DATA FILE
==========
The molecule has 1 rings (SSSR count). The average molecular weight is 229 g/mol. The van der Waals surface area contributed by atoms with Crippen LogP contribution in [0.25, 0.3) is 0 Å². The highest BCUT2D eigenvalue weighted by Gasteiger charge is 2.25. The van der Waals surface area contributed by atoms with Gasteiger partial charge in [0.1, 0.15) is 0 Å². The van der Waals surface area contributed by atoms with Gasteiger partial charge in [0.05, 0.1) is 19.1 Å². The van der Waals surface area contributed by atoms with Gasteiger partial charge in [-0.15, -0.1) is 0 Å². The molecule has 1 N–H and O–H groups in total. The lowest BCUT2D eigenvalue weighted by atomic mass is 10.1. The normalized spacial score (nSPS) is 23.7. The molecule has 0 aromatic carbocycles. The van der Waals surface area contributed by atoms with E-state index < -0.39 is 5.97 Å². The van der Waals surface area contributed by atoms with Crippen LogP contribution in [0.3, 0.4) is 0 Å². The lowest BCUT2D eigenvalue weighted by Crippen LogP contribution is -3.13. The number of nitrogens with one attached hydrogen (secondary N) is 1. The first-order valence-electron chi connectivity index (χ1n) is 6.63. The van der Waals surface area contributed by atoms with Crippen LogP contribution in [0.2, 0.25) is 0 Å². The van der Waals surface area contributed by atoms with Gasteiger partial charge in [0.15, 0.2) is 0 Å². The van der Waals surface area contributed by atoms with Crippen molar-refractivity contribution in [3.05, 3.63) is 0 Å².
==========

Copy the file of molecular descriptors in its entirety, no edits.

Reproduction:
The molecule has 1 rings (SSSR count). The average molecular weight is 229 g/mol. The van der Waals surface area contributed by atoms with Crippen LogP contribution in [0.25, 0.3) is 0 Å². The highest BCUT2D eigenvalue weighted by Gasteiger charge is 2.25. The van der Waals surface area contributed by atoms with Gasteiger partial charge in [0.1, 0.15) is 0 Å². The van der Waals surface area contributed by atoms with Gasteiger partial charge in [0.05, 0.1) is 19.1 Å². The van der Waals surface area contributed by atoms with Gasteiger partial charge in [-0.15, -0.1) is 0 Å². The molecule has 1 N–H and O–H groups in total. The lowest BCUT2D eigenvalue weighted by atomic mass is 10.1. The normalized spacial score (nSPS) is 23.7. The molecule has 0 aromatic carbocycles. The van der Waals surface area contributed by atoms with E-state index < -0.39 is 5.97 Å². The van der Waals surface area contributed by atoms with Crippen LogP contribution in [0.3, 0.4) is 0 Å². The lowest BCUT2D eigenvalue weighted by Crippen LogP contribution is -3.13. The number of nitrogens with one attached hydrogen (secondary N) is 1. The first-order valence-electron chi connectivity index (χ1n) is 6.63. The van der Waals surface area contributed by atoms with Crippen LogP contribution in [0.2, 0.25) is 0 Å². The van der Waals surface area contributed by atoms with Gasteiger partial charge in [0.15, 0.2) is 0 Å². The van der Waals surface area contributed by atoms with Crippen molar-refractivity contribution in [3.05, 3.63) is 0 Å².